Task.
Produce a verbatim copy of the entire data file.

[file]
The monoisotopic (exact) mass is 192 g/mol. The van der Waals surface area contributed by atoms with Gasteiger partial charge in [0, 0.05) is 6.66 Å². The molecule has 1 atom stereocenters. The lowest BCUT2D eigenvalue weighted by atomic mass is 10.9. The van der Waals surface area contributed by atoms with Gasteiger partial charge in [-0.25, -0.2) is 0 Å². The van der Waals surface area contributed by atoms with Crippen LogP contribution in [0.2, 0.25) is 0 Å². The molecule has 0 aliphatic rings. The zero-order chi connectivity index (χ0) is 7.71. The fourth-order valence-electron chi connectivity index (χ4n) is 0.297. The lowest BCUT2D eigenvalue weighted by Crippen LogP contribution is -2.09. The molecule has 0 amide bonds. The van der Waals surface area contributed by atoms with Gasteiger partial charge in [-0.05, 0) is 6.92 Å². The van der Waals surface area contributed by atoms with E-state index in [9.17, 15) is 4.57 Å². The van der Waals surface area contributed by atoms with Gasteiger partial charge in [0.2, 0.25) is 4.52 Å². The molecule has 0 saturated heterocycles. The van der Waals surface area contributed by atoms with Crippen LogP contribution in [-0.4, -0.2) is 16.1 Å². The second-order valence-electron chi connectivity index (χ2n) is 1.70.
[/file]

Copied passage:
The monoisotopic (exact) mass is 192 g/mol. The van der Waals surface area contributed by atoms with Gasteiger partial charge in [0, 0.05) is 6.66 Å². The molecule has 1 atom stereocenters. The lowest BCUT2D eigenvalue weighted by atomic mass is 10.9. The van der Waals surface area contributed by atoms with Gasteiger partial charge in [-0.25, -0.2) is 0 Å². The van der Waals surface area contributed by atoms with Crippen LogP contribution in [0.2, 0.25) is 0 Å². The molecule has 0 aliphatic rings. The zero-order chi connectivity index (χ0) is 7.71. The fourth-order valence-electron chi connectivity index (χ4n) is 0.297. The lowest BCUT2D eigenvalue weighted by Crippen LogP contribution is -2.09. The molecule has 0 amide bonds. The van der Waals surface area contributed by atoms with Gasteiger partial charge in [-0.05, 0) is 6.92 Å². The van der Waals surface area contributed by atoms with E-state index in [9.17, 15) is 4.57 Å². The van der Waals surface area contributed by atoms with Gasteiger partial charge in [0.2, 0.25) is 4.52 Å². The molecule has 0 saturated heterocycles. The van der Waals surface area contributed by atoms with Crippen LogP contribution in [-0.4, -0.2) is 16.1 Å². The second-order valence-electron chi connectivity index (χ2n) is 1.70.